Any neat way to indicate no film im Minox 811 camera ?

Discussion in 'Minox' started by mtc photography, Jan 29, 1999.

  1. This evening I got to the last exposure on my Minox EC, and was
    taking out Minox tank, developer etc, ready to develop the film
    but when I pull open the camera,, oops, there was no film in it !
    I did quite a number of tests on that "roll of film" which I thought was in the camera.
    What is your method of indicating the camera is empty ? I did the opposite a month ago with my TLX, I push-pull and excercised the shutter, believing the camera was empty; but suddenly I remembered I put a roll of factory Agfapan APX in it some times back ! Unlike Minox GT-E or other 35mm camera, if you are in doubt
    you can always turn the rewind button or peep at the cartridge window. But there is no provision of that sort.
    The new ECX corrected this by providing a "film in camera" indicator.
    What is your method of marking a Minox 8x11 camera as empty or loaded ?
  2. My method is only one film in one Minox 8x11 at a time. I'm waiting
    for the processing of this film to put an other one in a 8x11.


  3. Daniel, your method does work.
    I am now experimenting with tapping empty Minox vs Minox with cassette in it, to see
    whether it is possible to differentiate by sound an empty Minox vs a loaded Minox. Empty Minox has a hollow sound, loaded Minox has a solid sound.
    But I still need some more practice to tell whether this tapping method is reliable.
  4. I haven't tried this since I resuscitated my Minox B, but if you have
    a WeightWatcher's scale or equivalent, a loaded camera weighs slightly
    more than an empty camera. That doesn't help when you need to answer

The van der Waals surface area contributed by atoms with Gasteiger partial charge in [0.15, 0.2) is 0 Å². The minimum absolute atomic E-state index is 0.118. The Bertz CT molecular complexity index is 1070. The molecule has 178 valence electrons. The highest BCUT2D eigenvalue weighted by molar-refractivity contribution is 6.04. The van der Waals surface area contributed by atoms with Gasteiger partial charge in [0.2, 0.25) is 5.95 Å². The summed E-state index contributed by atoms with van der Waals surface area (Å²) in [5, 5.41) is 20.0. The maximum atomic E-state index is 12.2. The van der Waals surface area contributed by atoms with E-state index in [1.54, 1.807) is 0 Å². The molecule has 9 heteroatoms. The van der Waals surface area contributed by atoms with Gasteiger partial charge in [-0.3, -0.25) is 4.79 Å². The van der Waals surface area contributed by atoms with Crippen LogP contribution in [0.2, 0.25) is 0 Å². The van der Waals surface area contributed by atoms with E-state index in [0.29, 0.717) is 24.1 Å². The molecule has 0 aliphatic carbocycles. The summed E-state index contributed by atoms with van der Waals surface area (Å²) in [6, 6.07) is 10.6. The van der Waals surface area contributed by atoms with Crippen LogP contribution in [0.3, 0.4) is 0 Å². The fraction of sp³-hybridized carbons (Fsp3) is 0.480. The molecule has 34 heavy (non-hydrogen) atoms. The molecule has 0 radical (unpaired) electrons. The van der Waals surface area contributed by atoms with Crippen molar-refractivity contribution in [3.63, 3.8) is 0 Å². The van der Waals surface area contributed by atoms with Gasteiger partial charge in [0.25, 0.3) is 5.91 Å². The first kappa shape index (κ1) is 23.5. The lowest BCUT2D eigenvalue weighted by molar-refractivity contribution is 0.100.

the question away from the kitchen, but at least there's a way to find
    out. I also write "LOADED" on the side of the camera using a medium
    (HB) pencil. The letters stay legible for a long time against the
    brushed metal, and are easy to remove when you empty the camera (rub
    lightly with your thumb). Of course, that doesn't work with the black
  5. Try getting under a blanket, in a darkened bedroom, and open the
    camera and "feel" the film, or the lack of it. In emergencies, just
    open the camera as if to load it and see if it is loaded. I think the
    light will fog only one or two frames.
  6. Using "film window" on camera back to indicate film has being used from box camera to
    SLR and P&S. IMO, the same film window method is also applicable to
    Minoxes. When pull open a Minox, turn it over, a small square or round hole can be
    punched on the thin part of the cover, such that it sits right on top of the film advance spindle.
    When there is no film in the camera, the bright chrome of the spindle can be seen through the window, when there is film inside, the cassette is black. Of course the film window must be covered up
    with a small piece of transparent material, and flush with the surface.
    like the small square or round exposure meter on Minox C/LX/TLX/EC.
  7. It's easy to know if I'm in my lab. My empty Minox B wrights 98 g, a
    cassete with 36 exp. B&W film ca. 5 g.
  8. I put my empty cameras away in a storage area. My active cameras
    always have film. Whenever I remove film I insert a new roll, usually
    in the field. My most-used camera is a Minox EC. Also use Acmel MD
    and a few other "strange" 8x11 cameras: Chadt Cam Watch M1 (very
    tiny) and a Minimax-lite lighter camera (lighter no longer works,
    anyone know where I can get a replacement?).
  9. I use small Avery round stickers. They come in a package of 4
    colors. I use one color for each film that I use, and put that
    sticker on the film cassette, the cassette box, and the end of the
    camera when I load it. This identifies what film is where at all
    times. If I don't reload the camera imediately after removing a
    film, then I remove the sticker from the end. A camera with no
    sticker is empty. When I use a different film, then I change the
    sticker on the camera to match the film.

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